For example, a user could provide biometric authentication on their device to enable a payment for a 30 second window. Or a user could enter a passcode on their smartwatch to enable a payment to be made for as long as their pulse is detected. Another option would be a user entering a store and opening a merchant app, prompting consumer verification of their chosen payment card.

It is also important to note that for traditional in-store payments, cardholder verification follows the intent to pay. Yet with wireless use-cases, there is the possibility for cardholder verification to either precede, coincide with or – in some cases – establish the intent to pay.

  • Card involvement

In addition to the cardholder, the card itself must be able to provide evidence of its involvement in a transaction by generating an application cryptogram. By verifying this application cryptogram, an issuer can validate the transaction was performed by a genuine card (known as card authentication). For wireless payments, the existing methods supported by the EMV Chip Specifications can be used.

  • Cardholder / card presence in the locality of the merchant

Another fundamental element of an in-store payment is determining that the cardholder, card and merchant are at the same physical location.

For traditional in-store payments, this is again relatively straightforward as the cardholder must either insert or tap their payment card or device. But as the range of some wireless technologies can extend to hundreds of metres, locality cannot be assumed and must be determined.

There are several potential options for determining locality. Some wireless technologies have an inherently limited range, so the ability for the cardholder device and merchant system to communicate implies locality (in the same way as for contact and contactless transactions). Identifying the specific wireless technology in use – even if it has a greater range – may also sufficiently determine locality.

Certain technologies like UWB support secure ranging capabilities which can provide evidence to within a few centimetres of where the cardholder is within the store, as well as relative movement (this can also help to determine intent to pay). Additional information from the user’s mobile device – known as out of band data – can also be used. This could include GPS data, secondary wireless ranging or local environmental data provided by the merchant (for example, a number or QR code displayed in-store).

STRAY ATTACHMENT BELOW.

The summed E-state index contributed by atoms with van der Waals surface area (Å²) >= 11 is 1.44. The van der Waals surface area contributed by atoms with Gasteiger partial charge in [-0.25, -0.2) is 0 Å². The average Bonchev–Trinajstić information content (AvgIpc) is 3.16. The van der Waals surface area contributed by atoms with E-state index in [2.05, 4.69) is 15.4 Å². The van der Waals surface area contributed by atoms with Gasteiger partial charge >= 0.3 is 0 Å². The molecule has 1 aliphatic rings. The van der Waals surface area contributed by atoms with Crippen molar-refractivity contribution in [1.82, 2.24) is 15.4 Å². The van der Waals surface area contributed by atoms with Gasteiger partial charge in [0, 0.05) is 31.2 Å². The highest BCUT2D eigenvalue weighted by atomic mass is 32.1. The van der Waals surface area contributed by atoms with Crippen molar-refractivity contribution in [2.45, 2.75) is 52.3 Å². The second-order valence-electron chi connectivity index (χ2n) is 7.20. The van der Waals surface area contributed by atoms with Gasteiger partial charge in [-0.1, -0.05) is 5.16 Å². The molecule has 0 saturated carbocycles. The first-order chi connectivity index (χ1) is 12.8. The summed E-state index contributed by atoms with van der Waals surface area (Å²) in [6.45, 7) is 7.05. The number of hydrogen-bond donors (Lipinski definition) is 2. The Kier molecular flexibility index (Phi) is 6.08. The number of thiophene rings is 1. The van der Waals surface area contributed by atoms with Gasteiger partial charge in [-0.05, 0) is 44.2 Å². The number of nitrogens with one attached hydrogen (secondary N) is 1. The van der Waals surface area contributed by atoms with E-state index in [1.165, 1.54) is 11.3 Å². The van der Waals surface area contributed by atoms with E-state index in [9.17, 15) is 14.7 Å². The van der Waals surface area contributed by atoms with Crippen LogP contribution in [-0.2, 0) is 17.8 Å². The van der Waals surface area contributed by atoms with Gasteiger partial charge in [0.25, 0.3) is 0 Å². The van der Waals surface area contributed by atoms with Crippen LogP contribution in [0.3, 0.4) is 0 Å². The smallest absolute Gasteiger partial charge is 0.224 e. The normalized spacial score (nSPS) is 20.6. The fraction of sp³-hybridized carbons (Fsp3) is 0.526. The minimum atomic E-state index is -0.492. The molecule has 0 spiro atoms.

What’s next for wireless payments

It is clear that EMV Chip technology can enable and support innovative payment experiences through wireless protocols, which presents a range of new opportunities and challenges for industry stakeholders.

While EMVCo does not see an immediate need to develop a dedicated specification for particular wireless technologies due to the diversity of potential use-cases and the fact that wireless interoperability is already well-addressed, it continues to work in close collaboration with industry participants to evaluate the role that wireless technologies can play in payments. For example, EMVCo has signed a liaison agreement with the FiRA Consortium to further explore the opportunities of UWB. EMVCo also encourages all industry stakeholders to share wireless payment use-cases in development that are not supported by current specifications.

More broadly, EMVCo is committed to enabling seamless, reliable and secure payments amid changing consumer behaviours and advancing technologies.


[1] Charged Retail, 70% of consumers would welcome checkout-free shopping, March 2022

Download the White Paper: Wireless Payment: Considerations for Use of EMV Chip